MVSU chased LSU senior pitcher Daniel Bradshaw after 2 1/3 innings in his first start of 2011. All five runs were earned as Bradshaw divvied out six hits, including a two-run home run to MVSU junior first baseman Derek Wallace, who was hitting .200 with no home runs entering the game. “It wasn’t so much what we were doing bad as much as what they were doing good that got them back into the game,” said LSU coach Paul Mainieri. The Tigers never trailed but were forced to keep scoring as the Delta Devils put on the pressure. MVSU senior catcher Kylie Ming led off the fifth inning with a single and stole second base. WIN, see page 7

BRIANNA PACIORKA / The Daily Reveille

LSU sophomore Chris Cotton (58) pitches Wednesday during the Tigers’ 10-8 victory against Mississippi Valley State in Alex Box Stadium.

The Daily Reveille

page 6

Thursday, March 3, 2011


Lady Tigers faces Alabama in SEC tournament today Possible Kentucky matchup looms Rachel Whittaker Sports Writer

LSU women’s basketball coach Van Chancellor said one thing is certain about LSU’s firstround matchup against Alabama in the 2011 Southeastern Conference Tournament: The teams’ styles couldn’t be more different. The No. 7-seed Lady Tigers (18-12, 8-8) clash against No. 10seed Crimson Tide (16-13, 5-11) today at 2:30 p.m. at Bridgestone Arena in Nashville, Tenn., with a second-round battle against No. 2-seed Kentucky 24 hours later. “We’re 100 percent contrasting styles of play,” Chancellor said. “They want to press; we don’t press.

They want to get up and down; we don’t get up and down.” The Crimson Tide began their SEC season with nine straight losses, but they enter the postseason with wins in five of their last seven games. One of those defeats came Jan. 9 at the hands of LSU, 72-43, LSU’s third-largest margin of victory this season. Alabama coach Wendell Hudson said the Crimson Tide have learned from their errors in the 29-point loss and have made “some small adjustments” to correct them. “The matchup wasn’t hard to figure out. We just weren’t shooting the ball very well,” Hudson said. “We had some wide-open opportunities. ... If we can score and get the game into a transition game, we’ll feel pretty good about our chances to be successful.” Hudson said LSU’s defense

will also be a challenge to over- All-SEC and All-Defensive Team come. The Lady Tigers finished the honors, announced Tuesday, and regular season No. 1 in the SEC she’s No. 2 in the conference with in scoring defense 15.7 points per and No. 2 in fieldgame and No. 1 in goal and 3-point rebounding with percentage de10.9 per game. fense. Horn was named to “The biggest the SEC All-Freshthing that makes man Team. them so difficult “You can tell is they play a halfeveryone on that Van Chancellor court man-to-man LSU women’s basketball coach team respects Jen[defense],” Hudkins as a player son said. “LSU and the things doesn’t extend their defense the she’s done in her career,” said LSU way a lot of other teams do.” senior guard Katherine Graham, But Alabama has a few pro- another SEC All-Defensive Team ductive players of its own. It boasts honoree. “She’s a tremendous perthe No. 4-ranked scoring offense son, and she brings a good low-post with senior forward Tierney Jen- presence.” kins, junior guard Ericka Russell The No. 1 seed in the SEC and freshman forward Kaneisha tournament is Tennessee, which has Horn, the team’s top three scorers. won 19 straight games and finished Jenkins earned First-Team 16-0 in conference play. Kentucky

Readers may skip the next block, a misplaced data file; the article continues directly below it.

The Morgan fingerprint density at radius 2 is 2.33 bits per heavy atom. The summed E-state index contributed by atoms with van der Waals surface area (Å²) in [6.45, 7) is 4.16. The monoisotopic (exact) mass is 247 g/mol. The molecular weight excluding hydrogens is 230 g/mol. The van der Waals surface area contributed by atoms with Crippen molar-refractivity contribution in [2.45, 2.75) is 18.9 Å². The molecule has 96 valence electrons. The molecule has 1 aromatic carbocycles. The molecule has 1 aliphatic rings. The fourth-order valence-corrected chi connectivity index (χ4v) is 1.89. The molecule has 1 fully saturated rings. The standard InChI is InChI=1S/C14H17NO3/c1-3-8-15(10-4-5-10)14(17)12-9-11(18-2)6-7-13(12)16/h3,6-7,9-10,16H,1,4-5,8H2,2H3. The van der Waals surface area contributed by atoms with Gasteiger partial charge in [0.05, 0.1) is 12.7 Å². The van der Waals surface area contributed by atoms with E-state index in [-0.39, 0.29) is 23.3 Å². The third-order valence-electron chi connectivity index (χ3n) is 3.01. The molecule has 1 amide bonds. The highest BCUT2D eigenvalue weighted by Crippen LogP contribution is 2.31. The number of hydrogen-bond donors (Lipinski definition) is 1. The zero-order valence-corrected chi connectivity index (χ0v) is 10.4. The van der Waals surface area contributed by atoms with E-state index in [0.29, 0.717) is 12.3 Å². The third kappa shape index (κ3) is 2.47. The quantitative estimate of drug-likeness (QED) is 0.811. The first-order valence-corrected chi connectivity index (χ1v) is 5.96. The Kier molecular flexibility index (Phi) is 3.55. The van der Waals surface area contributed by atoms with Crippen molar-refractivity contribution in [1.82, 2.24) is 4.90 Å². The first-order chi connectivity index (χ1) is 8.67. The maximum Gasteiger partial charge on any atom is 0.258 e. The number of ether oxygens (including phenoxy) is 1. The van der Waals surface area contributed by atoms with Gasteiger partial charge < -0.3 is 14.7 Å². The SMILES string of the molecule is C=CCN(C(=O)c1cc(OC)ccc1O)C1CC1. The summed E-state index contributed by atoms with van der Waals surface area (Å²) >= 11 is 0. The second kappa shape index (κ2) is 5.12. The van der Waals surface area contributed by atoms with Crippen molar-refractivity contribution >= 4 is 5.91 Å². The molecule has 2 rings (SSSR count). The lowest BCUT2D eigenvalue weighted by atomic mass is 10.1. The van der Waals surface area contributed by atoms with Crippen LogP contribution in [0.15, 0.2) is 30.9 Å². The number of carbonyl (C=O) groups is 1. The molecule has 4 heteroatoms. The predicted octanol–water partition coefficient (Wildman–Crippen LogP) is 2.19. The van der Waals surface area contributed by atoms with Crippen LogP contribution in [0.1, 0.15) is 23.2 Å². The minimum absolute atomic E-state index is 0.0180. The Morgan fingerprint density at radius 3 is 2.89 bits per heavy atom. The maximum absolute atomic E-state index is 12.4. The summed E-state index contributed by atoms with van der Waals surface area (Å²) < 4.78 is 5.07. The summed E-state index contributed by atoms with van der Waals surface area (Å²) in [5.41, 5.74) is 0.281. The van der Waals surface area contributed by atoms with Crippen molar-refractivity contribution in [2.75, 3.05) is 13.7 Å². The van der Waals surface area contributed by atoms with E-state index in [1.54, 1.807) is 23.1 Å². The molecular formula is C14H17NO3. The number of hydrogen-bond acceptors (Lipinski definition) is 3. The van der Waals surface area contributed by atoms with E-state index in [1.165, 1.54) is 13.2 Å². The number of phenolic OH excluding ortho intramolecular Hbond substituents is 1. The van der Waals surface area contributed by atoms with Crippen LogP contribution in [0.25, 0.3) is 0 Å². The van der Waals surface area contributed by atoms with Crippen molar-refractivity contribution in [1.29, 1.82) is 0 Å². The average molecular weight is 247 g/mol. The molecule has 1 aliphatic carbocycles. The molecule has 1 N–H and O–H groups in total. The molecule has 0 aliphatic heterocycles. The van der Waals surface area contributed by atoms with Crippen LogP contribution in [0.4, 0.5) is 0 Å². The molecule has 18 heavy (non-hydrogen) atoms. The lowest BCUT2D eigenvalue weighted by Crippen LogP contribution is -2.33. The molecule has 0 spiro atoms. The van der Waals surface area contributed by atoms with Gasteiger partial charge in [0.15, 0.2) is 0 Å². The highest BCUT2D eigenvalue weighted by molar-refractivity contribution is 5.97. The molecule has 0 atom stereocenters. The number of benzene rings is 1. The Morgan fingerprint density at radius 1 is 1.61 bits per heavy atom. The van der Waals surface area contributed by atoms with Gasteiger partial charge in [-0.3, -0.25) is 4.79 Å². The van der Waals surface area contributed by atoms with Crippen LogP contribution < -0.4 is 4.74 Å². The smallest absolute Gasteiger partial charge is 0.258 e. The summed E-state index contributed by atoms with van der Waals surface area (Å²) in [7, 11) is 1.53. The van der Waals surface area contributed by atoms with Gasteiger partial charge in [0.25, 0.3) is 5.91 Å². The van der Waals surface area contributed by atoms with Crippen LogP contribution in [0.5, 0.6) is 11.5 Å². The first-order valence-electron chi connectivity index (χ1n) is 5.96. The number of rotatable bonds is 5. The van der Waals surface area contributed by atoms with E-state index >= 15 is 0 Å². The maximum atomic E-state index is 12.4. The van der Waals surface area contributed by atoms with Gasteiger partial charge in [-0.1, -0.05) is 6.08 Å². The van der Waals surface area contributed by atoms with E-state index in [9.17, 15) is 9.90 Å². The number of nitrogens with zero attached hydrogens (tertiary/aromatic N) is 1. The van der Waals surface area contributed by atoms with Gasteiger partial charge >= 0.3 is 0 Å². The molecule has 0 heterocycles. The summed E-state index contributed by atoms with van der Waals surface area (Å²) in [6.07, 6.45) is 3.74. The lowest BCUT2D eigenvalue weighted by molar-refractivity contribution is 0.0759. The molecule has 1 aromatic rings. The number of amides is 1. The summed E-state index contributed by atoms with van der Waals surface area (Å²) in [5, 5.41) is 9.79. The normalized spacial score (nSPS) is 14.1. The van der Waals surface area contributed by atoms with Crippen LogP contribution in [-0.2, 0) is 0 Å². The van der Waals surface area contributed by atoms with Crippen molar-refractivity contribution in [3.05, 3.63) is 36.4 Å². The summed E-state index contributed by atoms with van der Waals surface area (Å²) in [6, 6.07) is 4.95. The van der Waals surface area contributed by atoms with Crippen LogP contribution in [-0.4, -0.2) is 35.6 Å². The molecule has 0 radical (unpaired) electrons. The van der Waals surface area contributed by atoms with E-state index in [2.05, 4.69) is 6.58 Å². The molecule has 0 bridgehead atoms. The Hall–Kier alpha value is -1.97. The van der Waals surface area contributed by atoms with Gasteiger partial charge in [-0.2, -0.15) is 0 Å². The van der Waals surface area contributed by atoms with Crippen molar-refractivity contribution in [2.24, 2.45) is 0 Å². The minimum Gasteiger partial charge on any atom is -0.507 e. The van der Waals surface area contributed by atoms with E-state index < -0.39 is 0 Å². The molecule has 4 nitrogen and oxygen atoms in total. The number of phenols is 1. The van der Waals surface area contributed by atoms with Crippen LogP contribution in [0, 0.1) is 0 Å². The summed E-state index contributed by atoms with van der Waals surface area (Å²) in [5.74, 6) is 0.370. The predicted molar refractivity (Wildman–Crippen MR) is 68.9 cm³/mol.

‘We’re 100 percent contrasting styles of play.’


Linebacker not following teammates to Auburn Thibodaux native commits to LSU Mark Clements Sports Contributor

While LSU is known for reeling in the majority of in-state football talent, recent years have left one dark cloud hovering over a small southern city — Thibodaux. Tiger fans have watched two highly touted recruits say goodbye to the backyard field and ditch their purple and gold for the orange and blue of Auburn University. three-star linebacker Trey Granier said he is a different story. “That doesn’t bother me,” Granier said of his former teammates’ depar‘He’s one ture. “I’ve been of the best [committed to] from day football LSU one. They chose players in to take a differthe state.’ ent route.” Five-star wide receiver Mike Scarborough Trovon Reed, considered by recruiting analyst many as a longtime LSU lean, shocked Tiger nation in 2010 by verbally committing and later signing to the Auburn Tigers. This past recruiting season showed a similar scenario with four-star guard Greg Robinson. Robinson was considered a coinflip choice between LSU and Auburn before announcing his decision to attend Auburn less than two months before signing day. “The Auburn staff made their mark and set their sights on [Reed and Robinson],” said Shea Dixon, managing editor for “Trey is not one that they’re after as hard, and certainly he’s committed. He’s one I see definitely sticking.”